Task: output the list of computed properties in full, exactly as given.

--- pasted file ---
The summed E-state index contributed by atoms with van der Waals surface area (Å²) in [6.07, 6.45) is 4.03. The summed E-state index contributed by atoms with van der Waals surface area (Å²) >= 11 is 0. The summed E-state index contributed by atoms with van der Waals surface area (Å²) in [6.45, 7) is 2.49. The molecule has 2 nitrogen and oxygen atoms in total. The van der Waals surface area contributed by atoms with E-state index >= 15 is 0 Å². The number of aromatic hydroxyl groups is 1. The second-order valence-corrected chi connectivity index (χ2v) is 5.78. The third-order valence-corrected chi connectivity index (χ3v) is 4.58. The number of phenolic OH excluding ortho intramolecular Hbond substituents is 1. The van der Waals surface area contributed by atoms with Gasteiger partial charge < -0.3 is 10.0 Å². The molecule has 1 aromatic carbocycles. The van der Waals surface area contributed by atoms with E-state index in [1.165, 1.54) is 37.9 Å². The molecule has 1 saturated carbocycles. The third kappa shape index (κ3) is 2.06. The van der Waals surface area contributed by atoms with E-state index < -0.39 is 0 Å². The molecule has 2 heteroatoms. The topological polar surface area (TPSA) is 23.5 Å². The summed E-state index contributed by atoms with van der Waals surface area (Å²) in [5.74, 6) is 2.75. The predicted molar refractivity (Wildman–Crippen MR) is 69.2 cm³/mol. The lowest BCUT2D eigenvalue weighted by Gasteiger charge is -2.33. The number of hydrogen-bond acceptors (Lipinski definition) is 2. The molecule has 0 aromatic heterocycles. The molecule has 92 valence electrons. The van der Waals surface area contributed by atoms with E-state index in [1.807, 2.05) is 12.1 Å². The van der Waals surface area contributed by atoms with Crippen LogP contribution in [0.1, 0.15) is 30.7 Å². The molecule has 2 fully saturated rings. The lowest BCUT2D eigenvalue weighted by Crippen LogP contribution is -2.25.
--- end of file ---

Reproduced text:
The summed E-state index contributed by atoms with van der Waals surface area (Å²) in [6.07, 6.45) is 4.03. The summed E-state index contributed by atoms with van der Waals surface area (Å²) >= 11 is 0. The summed E-state index contributed by atoms with van der Waals surface area (Å²) in [6.45, 7) is 2.49. The molecule has 2 nitrogen and oxygen atoms in total. The van der Waals surface area contributed by atoms with E-state index >= 15 is 0 Å². The number of aromatic hydroxyl groups is 1. The second-order valence-corrected chi connectivity index (χ2v) is 5.78. The third-order valence-corrected chi connectivity index (χ3v) is 4.58. The number of phenolic OH excluding ortho intramolecular Hbond substituents is 1. The van der Waals surface area contributed by atoms with Gasteiger partial charge < -0.3 is 10.0 Å². The molecule has 1 aromatic carbocycles. The van der Waals surface area contributed by atoms with E-state index in [1.165, 1.54) is 37.9 Å². The molecule has 1 saturated carbocycles. The third kappa shape index (κ3) is 2.06. The van der Waals surface area contributed by atoms with E-state index < -0.39 is 0 Å². The molecule has 2 heteroatoms. The topological polar surface area (TPSA) is 23.5 Å². The summed E-state index contributed by atoms with van der Waals surface area (Å²) in [5.74, 6) is 2.75. The predicted molar refractivity (Wildman–Crippen MR) is 69.2 cm³/mol. The lowest BCUT2D eigenvalue weighted by Gasteiger charge is -2.33. The number of hydrogen-bond acceptors (Lipinski definition) is 2. The molecule has 0 aromatic heterocycles. The molecule has 92 valence electrons. The van der Waals surface area contributed by atoms with E-state index in [1.807, 2.05) is 12.1 Å². The van der Waals surface area contributed by atoms with Crippen LogP contribution in [0.1, 0.15) is 30.7 Å². The molecule has 2 fully saturated rings. The lowest BCUT2D eigenvalue weighted by Crippen LogP contribution is -2.25.